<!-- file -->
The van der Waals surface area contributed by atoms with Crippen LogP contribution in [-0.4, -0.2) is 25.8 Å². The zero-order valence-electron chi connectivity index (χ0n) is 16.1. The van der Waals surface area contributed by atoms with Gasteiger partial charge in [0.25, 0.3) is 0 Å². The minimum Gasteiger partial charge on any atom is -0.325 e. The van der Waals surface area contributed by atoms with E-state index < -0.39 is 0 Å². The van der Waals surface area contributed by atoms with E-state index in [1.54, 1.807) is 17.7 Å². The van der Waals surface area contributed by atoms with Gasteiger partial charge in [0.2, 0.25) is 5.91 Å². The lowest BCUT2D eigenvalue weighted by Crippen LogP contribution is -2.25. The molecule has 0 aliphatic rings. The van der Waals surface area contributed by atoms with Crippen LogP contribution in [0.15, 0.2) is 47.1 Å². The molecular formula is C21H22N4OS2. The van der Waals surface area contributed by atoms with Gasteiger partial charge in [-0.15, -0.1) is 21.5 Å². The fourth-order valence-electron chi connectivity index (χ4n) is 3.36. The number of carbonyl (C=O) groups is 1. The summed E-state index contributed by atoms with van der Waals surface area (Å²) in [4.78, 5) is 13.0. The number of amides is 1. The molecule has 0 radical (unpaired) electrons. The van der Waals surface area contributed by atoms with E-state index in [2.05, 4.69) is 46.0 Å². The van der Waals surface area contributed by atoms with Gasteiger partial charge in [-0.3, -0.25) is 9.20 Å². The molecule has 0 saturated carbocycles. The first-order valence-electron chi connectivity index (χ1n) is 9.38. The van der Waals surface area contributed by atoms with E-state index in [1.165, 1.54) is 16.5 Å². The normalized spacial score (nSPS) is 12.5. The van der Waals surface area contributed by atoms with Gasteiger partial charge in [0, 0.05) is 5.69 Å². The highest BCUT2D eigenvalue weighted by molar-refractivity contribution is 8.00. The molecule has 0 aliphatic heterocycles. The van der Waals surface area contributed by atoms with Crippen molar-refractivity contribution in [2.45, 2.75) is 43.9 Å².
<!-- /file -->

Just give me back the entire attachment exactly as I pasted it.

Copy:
The van der Waals surface area contributed by atoms with Crippen LogP contribution in [-0.4, -0.2) is 25.8 Å². The zero-order valence-electron chi connectivity index (χ0n) is 16.1. The van der Waals surface area contributed by atoms with Gasteiger partial charge in [0.25, 0.3) is 0 Å². The minimum Gasteiger partial charge on any atom is -0.325 e. The van der Waals surface area contributed by atoms with E-state index < -0.39 is 0 Å². The van der Waals surface area contributed by atoms with E-state index in [1.54, 1.807) is 17.7 Å². The van der Waals surface area contributed by atoms with Gasteiger partial charge in [0.2, 0.25) is 5.91 Å². The lowest BCUT2D eigenvalue weighted by Crippen LogP contribution is -2.25. The molecule has 0 aliphatic rings. The van der Waals surface area contributed by atoms with Crippen LogP contribution in [0.15, 0.2) is 47.1 Å². The molecular formula is C21H22N4OS2. The van der Waals surface area contributed by atoms with Gasteiger partial charge in [-0.15, -0.1) is 21.5 Å². The fourth-order valence-electron chi connectivity index (χ4n) is 3.36. The number of carbonyl (C=O) groups is 1. The summed E-state index contributed by atoms with van der Waals surface area (Å²) in [4.78, 5) is 13.0. The number of amides is 1. The molecule has 0 radical (unpaired) electrons. The van der Waals surface area contributed by atoms with E-state index in [2.05, 4.69) is 46.0 Å². The van der Waals surface area contributed by atoms with Gasteiger partial charge in [-0.3, -0.25) is 9.20 Å². The molecule has 0 saturated carbocycles. The first-order valence-electron chi connectivity index (χ1n) is 9.38. The van der Waals surface area contributed by atoms with E-state index in [1.165, 1.54) is 16.5 Å². The normalized spacial score (nSPS) is 12.5. The van der Waals surface area contributed by atoms with Gasteiger partial charge in [0, 0.05) is 5.69 Å². The highest BCUT2D eigenvalue weighted by molar-refractivity contribution is 8.00. The molecule has 0 aliphatic heterocycles. The van der Waals surface area contributed by atoms with Crippen molar-refractivity contribution in [2.45, 2.75) is 43.9 Å².